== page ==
Maintain and evolve infrastructure to advance biodiversity-related knowledge

Examples of services include:

  • Increasing the quality of available biodiversity data to meet GBIF data quality requirements, for example, through the standardization and documentation of existing data sources with metadata

  • Contribute actively to updating GRSciColl and engaging institutions with collections in data mobilization

  • Providing technical helpdesk support and assisting data holders with data management, using appropriate tools and practices, such as the GBIF data validator

  • Providing endorsement of biodiversity data publishers to be added to the GBIF network

  • Assisting with the development of data management plans within the development of new projects and initiatives

  • Acting as a permanent repository for biodiversity data within the Participant’s domain for data holders that do not have the capacity to maintain their own permanent records

  • Supporting data rescue initiatives by mobilizing historical biodiversity data

  • Coordinating with other biodiversity-related initiatives to ensure maximum interoperability across biodiversity data types

4. What do Participant nodes need to be effective?

4.1. Basic requirements

The capacities required by Participant nodes can be broadly divided into two categories (see the GBIF capacity enhancement framework):

  • Functional capacities: relating to organizational and institutional effectiveness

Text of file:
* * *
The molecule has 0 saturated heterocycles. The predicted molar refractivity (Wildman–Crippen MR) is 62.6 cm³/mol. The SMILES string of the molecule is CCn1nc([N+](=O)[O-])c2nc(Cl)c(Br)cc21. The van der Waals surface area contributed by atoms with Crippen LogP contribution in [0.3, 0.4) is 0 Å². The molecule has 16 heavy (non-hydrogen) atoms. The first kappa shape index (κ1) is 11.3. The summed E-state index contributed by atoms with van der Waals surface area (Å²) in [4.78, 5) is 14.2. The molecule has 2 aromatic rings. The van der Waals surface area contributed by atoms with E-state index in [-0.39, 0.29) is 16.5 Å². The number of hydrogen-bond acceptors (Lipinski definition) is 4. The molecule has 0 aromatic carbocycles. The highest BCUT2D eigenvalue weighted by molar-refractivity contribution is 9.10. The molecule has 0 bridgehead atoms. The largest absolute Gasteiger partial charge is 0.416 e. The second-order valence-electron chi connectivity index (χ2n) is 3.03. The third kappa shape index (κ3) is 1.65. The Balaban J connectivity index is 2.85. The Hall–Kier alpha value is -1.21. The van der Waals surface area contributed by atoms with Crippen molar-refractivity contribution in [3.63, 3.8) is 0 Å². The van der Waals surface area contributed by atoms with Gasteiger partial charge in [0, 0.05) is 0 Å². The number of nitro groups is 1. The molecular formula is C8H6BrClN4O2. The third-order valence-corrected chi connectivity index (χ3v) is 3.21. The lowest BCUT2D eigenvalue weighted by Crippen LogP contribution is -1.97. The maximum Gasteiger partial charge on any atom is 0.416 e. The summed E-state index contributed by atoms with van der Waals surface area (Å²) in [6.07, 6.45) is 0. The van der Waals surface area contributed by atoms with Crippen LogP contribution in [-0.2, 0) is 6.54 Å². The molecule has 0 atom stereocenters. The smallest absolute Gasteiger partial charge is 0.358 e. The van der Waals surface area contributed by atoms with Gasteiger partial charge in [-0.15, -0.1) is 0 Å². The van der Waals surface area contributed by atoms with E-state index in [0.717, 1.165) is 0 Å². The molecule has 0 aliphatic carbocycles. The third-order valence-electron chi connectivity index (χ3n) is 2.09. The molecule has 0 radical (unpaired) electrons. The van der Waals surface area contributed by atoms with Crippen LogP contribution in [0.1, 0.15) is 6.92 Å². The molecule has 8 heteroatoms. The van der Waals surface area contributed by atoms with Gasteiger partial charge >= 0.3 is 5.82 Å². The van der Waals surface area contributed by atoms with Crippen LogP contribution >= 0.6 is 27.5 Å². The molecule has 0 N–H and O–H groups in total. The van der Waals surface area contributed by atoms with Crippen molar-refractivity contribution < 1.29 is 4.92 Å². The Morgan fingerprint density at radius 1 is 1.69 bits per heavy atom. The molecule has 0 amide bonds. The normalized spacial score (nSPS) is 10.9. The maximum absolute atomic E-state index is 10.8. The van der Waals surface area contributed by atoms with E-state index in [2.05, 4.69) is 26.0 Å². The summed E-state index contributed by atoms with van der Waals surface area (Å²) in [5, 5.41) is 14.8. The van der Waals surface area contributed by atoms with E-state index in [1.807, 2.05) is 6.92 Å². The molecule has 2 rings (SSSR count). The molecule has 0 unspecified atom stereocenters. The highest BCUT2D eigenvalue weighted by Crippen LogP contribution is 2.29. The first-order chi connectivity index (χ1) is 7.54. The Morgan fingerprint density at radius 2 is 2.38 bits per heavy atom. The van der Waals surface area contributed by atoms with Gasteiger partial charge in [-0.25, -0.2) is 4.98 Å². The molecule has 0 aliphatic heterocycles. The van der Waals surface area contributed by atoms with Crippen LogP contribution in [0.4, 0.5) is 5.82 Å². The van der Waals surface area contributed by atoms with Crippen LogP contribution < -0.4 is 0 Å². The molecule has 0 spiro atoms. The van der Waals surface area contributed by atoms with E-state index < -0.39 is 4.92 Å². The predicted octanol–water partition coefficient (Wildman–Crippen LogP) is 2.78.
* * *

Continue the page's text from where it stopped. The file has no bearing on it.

• Technical capacities: the specific skills, knowledge and competencies that Participants need to mobilize, manage and use biodiversity data

The following basic requirements need to be considered when establishing a Participant node. The lack of any of these will reduce the overall effectiveness of the node.

4.1.1. Functional capacities

Planning and Policy Capacity

The ability to formulate strategies, plans and policies based on relevant assessments.

  1. A clear mandate (official; institutional) through which the node is given formal responsibility for promoting, coordinating and facilitating the management and use of biodiversity data among the relevant stakeholder institutions within the Participant’s domain.

  2. A governance structure that is representative of the major stakeholders within the Participant’s domain. An actively engaged governing body that guides and supports the node’s work helps to ensure that the relevant actors feel ownership of the node’s work.

  3. A clearly stated long-term purpose with plans for the medium and short term. The node needs a readily understood vision and mission that motivate the node’s team, governance and broader stakeholders. The node needs to be able to formulate a general strategy and regular work plans in line with priorities at the Participant level. These plans should define expectations about what the node will deliver in a given time frame and will help evaluate the node’s performance.